Trial Against Nazis Begins in the Court of Appeal, Sweden

NMR in Gothenburg. Photo: Shieldmaiden / Mostphotos

The trial against 15 people connected to the Nordic Resistance Movement (NMR), a Swedish Nazi organisation, begins today in The Court of Appeal for Western Sweden in Gothenburg. They stand accused of agitation against ethnic minority groups following their participation in a Nazi protest held in Gothenburg in 2017.

Civil Rights Defenders argues that NMR’s expressions of Nazism during the protest constitute illegal agitation, and we therefore filed a police report against several of the Nazis who are now on trial.

“NMR’s activities are carried out at the expense of other people’s rights. They scare both organisations and individuals into silence. That’s why it’s important that they are held accountable for their criminal acts”, said John Stauffer, Legal Director at Civil Rights Defenders.

Need for a Broader Interpretation of Hate Crime Legislation

The indictment is largely based on Civil Rights Defenders’ line of reasoning on how the law which proscribes hate crime of agitation against ethnic minority groups should be interpreted.

Civil Rights Defenders argues that the traditional interpretation of current legislation is too narrow, since an explicit connection to Nazi Germany, such as the swastika and Nazi salute, must be proved in order to convict someone of illegal agitation.

“Authorities must start using a broader interpretation of the hate crime of agitation against ethnic minority groups. For the law to continue to be relevant, even contemporary forms of Nazi expressions should be seen as hate crime. This includes clothes, symbols, and other expressions connected to the NMR”, said John Stauffer.

The Law must Provide Effective Protection

The appellate court’s judgement will guide the future work of the police and prosecutors in cases linked to agitation against ethnic minorities.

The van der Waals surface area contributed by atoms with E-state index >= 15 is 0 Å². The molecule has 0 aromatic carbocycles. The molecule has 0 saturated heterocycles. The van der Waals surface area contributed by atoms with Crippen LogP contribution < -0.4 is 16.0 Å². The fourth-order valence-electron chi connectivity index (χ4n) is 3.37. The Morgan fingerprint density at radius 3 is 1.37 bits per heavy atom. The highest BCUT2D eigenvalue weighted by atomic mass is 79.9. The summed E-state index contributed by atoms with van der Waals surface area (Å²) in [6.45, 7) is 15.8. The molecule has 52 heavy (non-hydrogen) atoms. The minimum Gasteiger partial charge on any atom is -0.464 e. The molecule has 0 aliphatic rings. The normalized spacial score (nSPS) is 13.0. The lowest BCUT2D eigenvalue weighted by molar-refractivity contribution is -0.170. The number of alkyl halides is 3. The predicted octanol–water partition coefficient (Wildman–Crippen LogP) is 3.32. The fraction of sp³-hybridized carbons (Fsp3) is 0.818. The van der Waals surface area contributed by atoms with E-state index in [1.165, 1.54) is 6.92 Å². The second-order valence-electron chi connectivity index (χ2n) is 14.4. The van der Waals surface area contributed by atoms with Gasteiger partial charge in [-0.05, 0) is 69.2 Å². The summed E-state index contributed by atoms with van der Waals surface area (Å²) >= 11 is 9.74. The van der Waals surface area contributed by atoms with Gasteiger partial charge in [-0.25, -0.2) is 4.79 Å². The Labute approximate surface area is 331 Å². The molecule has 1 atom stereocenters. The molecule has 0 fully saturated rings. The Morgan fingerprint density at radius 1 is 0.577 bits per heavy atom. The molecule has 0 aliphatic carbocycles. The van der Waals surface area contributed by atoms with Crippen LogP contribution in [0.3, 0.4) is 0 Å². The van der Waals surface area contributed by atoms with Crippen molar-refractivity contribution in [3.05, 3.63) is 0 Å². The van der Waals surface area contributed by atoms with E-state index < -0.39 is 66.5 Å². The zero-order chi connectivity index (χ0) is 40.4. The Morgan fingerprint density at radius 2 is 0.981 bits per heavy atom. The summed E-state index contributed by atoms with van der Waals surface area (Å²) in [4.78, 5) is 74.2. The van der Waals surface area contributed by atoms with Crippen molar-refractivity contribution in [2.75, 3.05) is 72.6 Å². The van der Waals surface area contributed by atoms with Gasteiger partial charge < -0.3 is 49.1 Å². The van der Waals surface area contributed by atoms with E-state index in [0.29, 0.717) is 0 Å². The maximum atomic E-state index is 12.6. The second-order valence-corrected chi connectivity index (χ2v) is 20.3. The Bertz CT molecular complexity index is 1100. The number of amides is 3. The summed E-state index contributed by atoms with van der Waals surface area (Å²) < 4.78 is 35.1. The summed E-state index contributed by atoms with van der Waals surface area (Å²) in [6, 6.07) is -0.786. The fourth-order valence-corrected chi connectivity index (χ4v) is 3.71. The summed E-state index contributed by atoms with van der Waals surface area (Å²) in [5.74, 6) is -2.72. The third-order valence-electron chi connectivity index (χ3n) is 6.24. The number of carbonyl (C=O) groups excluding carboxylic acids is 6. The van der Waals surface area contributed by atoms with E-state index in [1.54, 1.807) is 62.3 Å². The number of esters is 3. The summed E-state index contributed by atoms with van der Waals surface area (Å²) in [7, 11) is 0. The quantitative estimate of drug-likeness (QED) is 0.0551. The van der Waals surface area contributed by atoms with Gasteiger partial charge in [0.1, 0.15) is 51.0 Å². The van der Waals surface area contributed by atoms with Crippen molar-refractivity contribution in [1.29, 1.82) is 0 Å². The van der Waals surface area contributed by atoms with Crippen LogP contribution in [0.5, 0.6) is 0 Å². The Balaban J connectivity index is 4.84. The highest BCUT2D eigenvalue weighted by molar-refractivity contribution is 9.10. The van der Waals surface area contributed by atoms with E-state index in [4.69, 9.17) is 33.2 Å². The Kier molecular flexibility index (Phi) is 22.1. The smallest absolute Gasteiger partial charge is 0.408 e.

“Sweden needs legislation that limit racist acts and provides effective protection against hate crimes and agitation against ethnic minority groups”, said John Stauffer.

The Nazis on trial were freed of charges in the Gothenburg District Court. If the Court of Appeal comes to the same conclusion, Civil Rights Defenders argues that Sweden needs stronger laws against hate crimes so that contemporary symbols and expressions of Nazism constitutes agitation against ethnic minority groups.

Read More

  • Are you interested in knowing more about what has happened since the 2017 demonstration in Gothenburg? Find more information here.
  • Would you like to know more about the trial? Read more here.
  • Civil Rights Defenders filed a police report against several high-ranking NMR members after the demonstration in Gothenburg on 30 September 2017. Read more here (in Swedish).
  • On 15 September 2017, Civil Rights Defenders appealed the demonstration permit that allowed the NMR to organise their march in Gothenburg. The route was subsequently changed and shortened. Read more here (in Swedish).

About the Nordic Resistance Movement

The Nordic Resistance Movement (NMR) is a Swedish Nazi organisation. It bases its activities on a violent and non-democratic ideology. NMR calls for violence against ethnic, religious, sexual and gender minorities. Historically, such agitation has been closely linked to violence, persecution and even genocide being committed against minority groups.

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